An Artist’s Hand and Avoiding Thumb Surgery

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Thumb arthritis is a major problem for all of us, but much worse for those of us who use our hands. This is the story of a revolutionary non-surgical procedure for those with CMC arthritis and an artist who got his grove back. Let’s dig in.

What Is the Thumb CMC Joint?

Medical illustration showing arthritis in the base of the thumb

Alila Medical Media/Shutterstock

The thumb has a few joints and the one at the base of the thumb is called the CMC which stands for carpal metacarpal. This is located between the wrist bones (carpals) and the thumb bones (metacarpals). It’s one of the most common causes of hand arthritis and is more common in women than in men. In our technological world where we all use our hands for everything from phones to computers, this joint gets extra wear and tear.

The pain is felt at the base of the thumb. It’s usually worse when using the thumb, but it can be bad enough so that opening a door or shaking a hand can be tough. Wearing a splint or brace may help.

Get a Second Opinion on Your MRI or X-ray and Avoid Unnecessary Surgery

Surgical Options

The most common surgery for CMC arthritis is LRTI (Ligament Reconstruction and Tendon Interposition). This surgery involves removing a small wrist bone that’s the wrist part of the CMC joint and replacing it with a tendon from the hand. The procedure has significant side effects with about 1 in 7 patients reporting problems (1).

John’s CMC

It would be hard for someone like me who uses their hands to perform procedures all day to have severe CMC arthritis. However, it’s even worse for an artist. John is a multi-talented artist who gave up working with clay because of his thumb. He was told he needed surgery, but he wanted to avoid possible complications.

What did John do? He did this procedure:

We pioneered this Perc-CMC Arthoplasty procedure shown above that uses the patient’s own high-dose platelet-rich plasma to treat:

  • The CMC joint arthritis
  • The ligament laxity that causes the joint to move out of place
  • The irritated median nerve in the wrist

How Did It Work?

This is John’s latest report:

“John Aaron here. Dr. Centeno’s patient for PRP last year. The artist whose left hand he restored. Please show him what my hand can do that it couldn’t for the past three years until I got treated by him. It still feels like a miracle. This is called Calm Before The Storm. I just posted it to You Tube. I wrote it, perform it on 12 string guitar and created the video with my art and photographs. So excited to be playing again, I just can’t tell you. Tell the doc thanks.

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The Major Differences Between the Two Procedures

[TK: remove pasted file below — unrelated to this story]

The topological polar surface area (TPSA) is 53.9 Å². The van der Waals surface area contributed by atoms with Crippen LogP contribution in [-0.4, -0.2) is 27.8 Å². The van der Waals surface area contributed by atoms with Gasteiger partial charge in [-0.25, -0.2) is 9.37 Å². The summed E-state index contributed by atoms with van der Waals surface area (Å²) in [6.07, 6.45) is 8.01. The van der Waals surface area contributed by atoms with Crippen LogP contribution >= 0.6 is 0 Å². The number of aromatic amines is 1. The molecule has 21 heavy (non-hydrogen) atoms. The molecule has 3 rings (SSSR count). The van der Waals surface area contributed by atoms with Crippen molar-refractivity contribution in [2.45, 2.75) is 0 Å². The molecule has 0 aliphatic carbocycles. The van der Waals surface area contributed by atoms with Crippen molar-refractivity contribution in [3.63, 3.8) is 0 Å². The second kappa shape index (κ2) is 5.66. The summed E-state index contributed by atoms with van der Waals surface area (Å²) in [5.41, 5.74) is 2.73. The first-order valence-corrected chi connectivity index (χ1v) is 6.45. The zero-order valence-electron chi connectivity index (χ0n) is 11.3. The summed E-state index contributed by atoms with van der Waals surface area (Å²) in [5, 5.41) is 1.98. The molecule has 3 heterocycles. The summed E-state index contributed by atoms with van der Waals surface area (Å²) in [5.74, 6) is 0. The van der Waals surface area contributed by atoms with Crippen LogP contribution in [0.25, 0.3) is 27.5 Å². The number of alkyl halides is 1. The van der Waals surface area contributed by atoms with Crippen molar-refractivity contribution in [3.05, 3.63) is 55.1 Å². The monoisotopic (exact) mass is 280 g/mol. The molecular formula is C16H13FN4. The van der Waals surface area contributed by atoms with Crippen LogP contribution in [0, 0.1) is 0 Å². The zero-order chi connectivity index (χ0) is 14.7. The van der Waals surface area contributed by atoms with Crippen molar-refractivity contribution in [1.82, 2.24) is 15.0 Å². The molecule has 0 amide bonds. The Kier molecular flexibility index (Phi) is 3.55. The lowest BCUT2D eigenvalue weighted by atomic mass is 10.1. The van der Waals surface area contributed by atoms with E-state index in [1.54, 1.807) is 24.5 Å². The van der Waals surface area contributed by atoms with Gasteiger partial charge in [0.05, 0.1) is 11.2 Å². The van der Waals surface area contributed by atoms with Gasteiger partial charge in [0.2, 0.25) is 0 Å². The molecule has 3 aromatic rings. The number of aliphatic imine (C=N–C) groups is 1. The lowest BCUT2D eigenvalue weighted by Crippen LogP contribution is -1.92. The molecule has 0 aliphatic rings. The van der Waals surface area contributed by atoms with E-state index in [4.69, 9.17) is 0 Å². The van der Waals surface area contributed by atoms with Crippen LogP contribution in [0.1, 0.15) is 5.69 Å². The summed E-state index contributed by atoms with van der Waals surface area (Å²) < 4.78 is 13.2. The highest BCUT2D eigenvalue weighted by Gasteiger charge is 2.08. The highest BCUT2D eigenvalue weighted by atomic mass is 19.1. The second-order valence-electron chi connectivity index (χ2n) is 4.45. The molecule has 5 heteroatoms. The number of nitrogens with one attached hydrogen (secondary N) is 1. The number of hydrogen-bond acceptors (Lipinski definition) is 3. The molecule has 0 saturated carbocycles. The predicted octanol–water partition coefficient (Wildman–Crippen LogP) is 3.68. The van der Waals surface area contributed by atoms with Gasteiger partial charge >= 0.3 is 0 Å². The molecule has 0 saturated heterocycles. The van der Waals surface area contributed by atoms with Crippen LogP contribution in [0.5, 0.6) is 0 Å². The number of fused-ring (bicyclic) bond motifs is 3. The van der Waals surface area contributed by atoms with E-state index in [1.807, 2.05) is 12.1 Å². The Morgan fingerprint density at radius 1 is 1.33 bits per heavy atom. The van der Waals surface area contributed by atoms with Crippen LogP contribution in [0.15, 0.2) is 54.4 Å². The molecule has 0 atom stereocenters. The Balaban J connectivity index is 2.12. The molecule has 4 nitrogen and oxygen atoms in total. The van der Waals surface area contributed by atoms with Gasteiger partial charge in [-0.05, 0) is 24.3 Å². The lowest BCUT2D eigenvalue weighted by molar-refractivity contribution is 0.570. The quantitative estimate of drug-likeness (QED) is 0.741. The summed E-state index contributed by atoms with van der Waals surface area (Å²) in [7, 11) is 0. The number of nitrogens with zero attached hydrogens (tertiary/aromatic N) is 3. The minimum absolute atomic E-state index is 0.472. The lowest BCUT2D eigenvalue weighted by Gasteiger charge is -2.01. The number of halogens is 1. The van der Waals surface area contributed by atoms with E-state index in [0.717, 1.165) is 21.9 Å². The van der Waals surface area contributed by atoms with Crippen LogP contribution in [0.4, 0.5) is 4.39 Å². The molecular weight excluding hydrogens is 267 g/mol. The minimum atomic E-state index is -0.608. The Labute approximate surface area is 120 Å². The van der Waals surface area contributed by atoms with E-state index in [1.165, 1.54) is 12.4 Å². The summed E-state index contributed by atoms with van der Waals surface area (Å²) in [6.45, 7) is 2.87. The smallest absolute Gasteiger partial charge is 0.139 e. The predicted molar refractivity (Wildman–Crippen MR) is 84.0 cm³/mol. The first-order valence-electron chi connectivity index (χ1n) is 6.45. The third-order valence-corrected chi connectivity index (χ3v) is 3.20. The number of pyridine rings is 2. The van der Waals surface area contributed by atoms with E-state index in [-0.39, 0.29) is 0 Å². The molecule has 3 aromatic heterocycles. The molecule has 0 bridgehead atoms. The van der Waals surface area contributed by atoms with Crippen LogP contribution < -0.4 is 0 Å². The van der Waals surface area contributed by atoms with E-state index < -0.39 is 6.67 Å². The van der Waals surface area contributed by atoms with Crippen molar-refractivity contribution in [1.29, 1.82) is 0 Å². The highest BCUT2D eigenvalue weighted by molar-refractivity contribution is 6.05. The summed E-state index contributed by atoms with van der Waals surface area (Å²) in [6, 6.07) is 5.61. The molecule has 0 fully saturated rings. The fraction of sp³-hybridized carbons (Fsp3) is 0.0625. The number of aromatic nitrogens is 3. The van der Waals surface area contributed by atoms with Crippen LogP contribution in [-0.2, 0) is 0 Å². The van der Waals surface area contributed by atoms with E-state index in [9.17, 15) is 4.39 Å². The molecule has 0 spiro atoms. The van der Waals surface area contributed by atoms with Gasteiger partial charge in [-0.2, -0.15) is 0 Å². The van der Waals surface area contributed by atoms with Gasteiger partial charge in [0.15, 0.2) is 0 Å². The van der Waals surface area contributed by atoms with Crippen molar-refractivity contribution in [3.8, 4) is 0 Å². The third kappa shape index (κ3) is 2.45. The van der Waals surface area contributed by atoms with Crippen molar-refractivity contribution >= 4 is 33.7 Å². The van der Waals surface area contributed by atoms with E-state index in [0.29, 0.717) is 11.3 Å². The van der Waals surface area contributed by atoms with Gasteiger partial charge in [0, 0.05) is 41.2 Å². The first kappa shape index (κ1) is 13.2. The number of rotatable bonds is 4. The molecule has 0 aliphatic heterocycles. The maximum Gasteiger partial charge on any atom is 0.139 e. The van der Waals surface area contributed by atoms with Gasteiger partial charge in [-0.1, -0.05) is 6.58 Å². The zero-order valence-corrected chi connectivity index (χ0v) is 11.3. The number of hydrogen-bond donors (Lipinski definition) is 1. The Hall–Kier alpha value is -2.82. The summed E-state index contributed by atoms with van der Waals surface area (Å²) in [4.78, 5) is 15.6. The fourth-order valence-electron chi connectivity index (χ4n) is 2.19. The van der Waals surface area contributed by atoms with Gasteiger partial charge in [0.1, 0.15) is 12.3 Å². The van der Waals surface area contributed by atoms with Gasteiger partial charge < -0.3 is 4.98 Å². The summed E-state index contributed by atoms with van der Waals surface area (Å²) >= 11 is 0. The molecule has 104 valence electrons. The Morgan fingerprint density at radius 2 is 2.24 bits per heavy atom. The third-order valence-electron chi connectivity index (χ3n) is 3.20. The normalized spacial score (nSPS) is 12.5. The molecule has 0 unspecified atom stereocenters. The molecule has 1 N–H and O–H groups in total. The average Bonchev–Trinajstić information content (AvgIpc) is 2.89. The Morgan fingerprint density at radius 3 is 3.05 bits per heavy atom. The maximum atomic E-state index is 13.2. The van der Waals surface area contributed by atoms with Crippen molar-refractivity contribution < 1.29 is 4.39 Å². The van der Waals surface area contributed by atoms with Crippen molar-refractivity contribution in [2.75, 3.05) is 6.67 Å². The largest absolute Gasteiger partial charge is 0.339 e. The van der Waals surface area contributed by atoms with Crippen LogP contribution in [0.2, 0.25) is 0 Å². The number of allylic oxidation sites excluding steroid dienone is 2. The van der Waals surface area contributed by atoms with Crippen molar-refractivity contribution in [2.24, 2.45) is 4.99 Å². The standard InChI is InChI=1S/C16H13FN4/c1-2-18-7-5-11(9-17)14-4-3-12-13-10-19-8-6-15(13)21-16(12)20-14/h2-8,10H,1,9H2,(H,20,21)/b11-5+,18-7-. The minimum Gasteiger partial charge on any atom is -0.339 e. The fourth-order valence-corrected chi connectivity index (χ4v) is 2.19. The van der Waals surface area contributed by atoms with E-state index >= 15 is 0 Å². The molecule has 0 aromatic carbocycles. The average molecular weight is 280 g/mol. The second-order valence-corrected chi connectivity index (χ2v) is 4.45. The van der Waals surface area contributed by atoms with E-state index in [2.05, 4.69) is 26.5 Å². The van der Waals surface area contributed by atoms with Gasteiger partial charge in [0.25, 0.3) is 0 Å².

As you can see, the invasiveness of LRTI surgery is a big deal. The surgeon is removing a bone in the wrist and then severing a tendon in the hand and stuffing it into the area. The Perc-CMC procedure is a series of highly precise injections into the above structures using ultrasound guidance. The recovery for the more invasive surgical procedure takes several months. However, the injection-based procedure leaves the patients sore for a few days and recovery is “listen to your body”.

The upshot? John’s doing well at about 3 years out from his first procedure. He avoided a big surgery, got to keep creating his art, and now he’s back to playing guitar!



(1) Naram A, Lyons K, Rothkopf DM, et al. Increased Complications in Trapeziectomy With Ligament Reconstruction and Tendon Interposition Compared With Trapeziectomy Alone. Hand (N Y). 2016;11(1):78-82. doi:10.1177/1558944715617215

Chris Centeno, MD is a specialist in regenerative medicine and the new field of Interventional Orthopedics. Centeno pioneered orthopedic stem cell procedures in 2005 and is responsible for a large amount of the published research on stem cell use for orthopedic applications. View Profile

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NOTE: This blog post provides general information to help the reader better understand regenerative medicine, musculoskeletal health, and related subjects. All content provided in this blog, website, or any linked materials, including text, graphics, images, patient profiles, outcomes, and information, are not intended and should not be considered or used as a substitute for medical advice, diagnosis, or treatment. Please always consult with a professional and certified healthcare provider to discuss if a treatment is right for you.

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